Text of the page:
Tuesdays and Fridays are tough. Not so much because of clinic, but rather because of the 32 minutes before clinic that I’m on the Peloton bike. They are the mornings I dedicate to training VO2max.
Training VO2max, or maximal oxygen consumption, is simple. Spin for a leisurely, easy-breathing, 4 minutes, then for 4 minutes push yourself until you see the light of heaven and wish for death to come. Then relax for 4 minutes again. Repeat this cycle four to six times. Done justly, you will dread Tuesdays and Fridays too. The punishing cycle of a 4-minute push, then 4-minute recovery is, however, an excellent way to improve cardiovascular fitness. And no, I’m not training for the Boston Marathon, so why am I working so hard? Because I’m training for marathon clinic days for the next 20 years.
Now more than ever, I feel we have to be physically fit to deal with a physicians’ day’s work.It’s exhausting. The root cause is too much work, yes, but I believe being physically fit could help.
I was talking to an 86-year-old patient about this very topic recently. He was short, with a well-manicured goatee and shiny head. He stuck his arm out to shake my hand. “Glad we’re back to handshakes again, doc.” His grip was that of a 30-year-old. “Buff” you’d likely describe him: He is noticeably muscular, not a skinny old man. He’s an old Navy Master Chief who started a business in wholesale flowers, which distributes all over the United States. And he’s still working full time. Impressed, I asked his secret for such vigor. PT, he replied.
PT, or physical training, is a foundational element of the Navy. Every sailor starts his or her day with morning PT before carrying out their duties. Some 30 years later, this guy is still getting after it. He does push-ups, sit-ups, and pull-ups nearly every morning. Morning PT is what he attributes to his success not only in health, but also business. As he sees it, he has the business savvy and experience of an old guy and the energy and stamina of a college kid. A good combination for a successful life.
I’ve always been pretty fit. Lately, I’ve been trying to take it to the next level, to not just be “physically active,” but rather “high-performance fit.” There are plenty of sources for instruction; how to stay young and healthy isn’t a new idea after all. I mean, Herodotus wrote of finding the Fountain of Youth in the 5th century BCE. A couple thousand years later, it’s still on trend. One of my favorite sages giving health span advice is Peter Attia, MD. I’ve been a fan since I met him at TEDMED in 2013 and I marvel at the astounding body of work he has created since. A Johns Hopkins–trained surgeon, he has spent his career reviewing the scientific literature about longevity and sharing it as actionable content. His book, “Outlive: The Science and Art of Longevity” (New York: Penguin Random House, 2023) is a nice summary of his work. I recommend it.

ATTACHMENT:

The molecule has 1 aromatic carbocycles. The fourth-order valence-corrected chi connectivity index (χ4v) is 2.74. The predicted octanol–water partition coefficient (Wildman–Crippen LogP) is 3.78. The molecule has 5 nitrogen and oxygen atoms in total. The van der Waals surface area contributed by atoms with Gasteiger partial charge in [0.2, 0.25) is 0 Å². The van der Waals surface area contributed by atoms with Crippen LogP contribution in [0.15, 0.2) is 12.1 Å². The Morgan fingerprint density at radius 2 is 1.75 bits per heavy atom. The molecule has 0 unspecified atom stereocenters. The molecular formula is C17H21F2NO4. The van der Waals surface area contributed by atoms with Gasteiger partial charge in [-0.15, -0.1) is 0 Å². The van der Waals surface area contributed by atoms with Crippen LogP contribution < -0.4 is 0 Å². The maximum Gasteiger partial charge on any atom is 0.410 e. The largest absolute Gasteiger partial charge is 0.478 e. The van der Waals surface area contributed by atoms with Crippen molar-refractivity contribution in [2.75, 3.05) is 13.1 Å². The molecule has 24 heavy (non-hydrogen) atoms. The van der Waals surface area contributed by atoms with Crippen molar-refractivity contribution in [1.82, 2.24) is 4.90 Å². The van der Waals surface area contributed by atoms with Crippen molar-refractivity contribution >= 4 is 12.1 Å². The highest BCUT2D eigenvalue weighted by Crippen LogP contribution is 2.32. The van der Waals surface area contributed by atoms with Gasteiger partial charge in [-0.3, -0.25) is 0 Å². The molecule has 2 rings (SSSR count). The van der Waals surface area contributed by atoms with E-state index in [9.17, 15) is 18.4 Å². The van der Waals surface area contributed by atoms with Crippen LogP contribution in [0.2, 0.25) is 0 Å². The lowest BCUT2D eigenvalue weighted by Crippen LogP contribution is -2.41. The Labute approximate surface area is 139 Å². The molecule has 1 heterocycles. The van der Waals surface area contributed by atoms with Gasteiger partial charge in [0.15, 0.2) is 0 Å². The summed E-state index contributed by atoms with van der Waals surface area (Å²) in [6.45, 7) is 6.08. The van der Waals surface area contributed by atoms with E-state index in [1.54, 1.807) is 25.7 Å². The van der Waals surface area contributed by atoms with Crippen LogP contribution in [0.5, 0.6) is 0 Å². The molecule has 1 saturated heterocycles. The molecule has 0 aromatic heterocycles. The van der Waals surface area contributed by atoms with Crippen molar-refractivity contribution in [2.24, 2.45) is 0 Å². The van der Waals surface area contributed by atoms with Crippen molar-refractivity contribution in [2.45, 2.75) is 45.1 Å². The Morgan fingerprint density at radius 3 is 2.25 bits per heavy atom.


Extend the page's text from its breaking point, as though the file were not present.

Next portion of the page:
Right now I’m switching between type 2 muscle fiber work (lots of jumping like my 2-year-old) and cardiovascular training including the aforementioned VO2max work. I cannot say that my patient inbox is any cleaner, or that I’m faster in the office, but I’m not flagging by the end of the day anymore. Master Chief challenged me to match his 10 pull-ups before he returns for his follow up visit. I’ll gladly give up Peloton sprints to work on that.
Dr. Benabio is director of Healthcare Transformation and chief of dermatology at Kaiser Permanente San Diego. The opinions expressed in this column are his own and do not represent those of Kaiser Permanente. Dr. Benabio is @Dermdoc on Twitter. Write to him at firstname.lastname@example.org.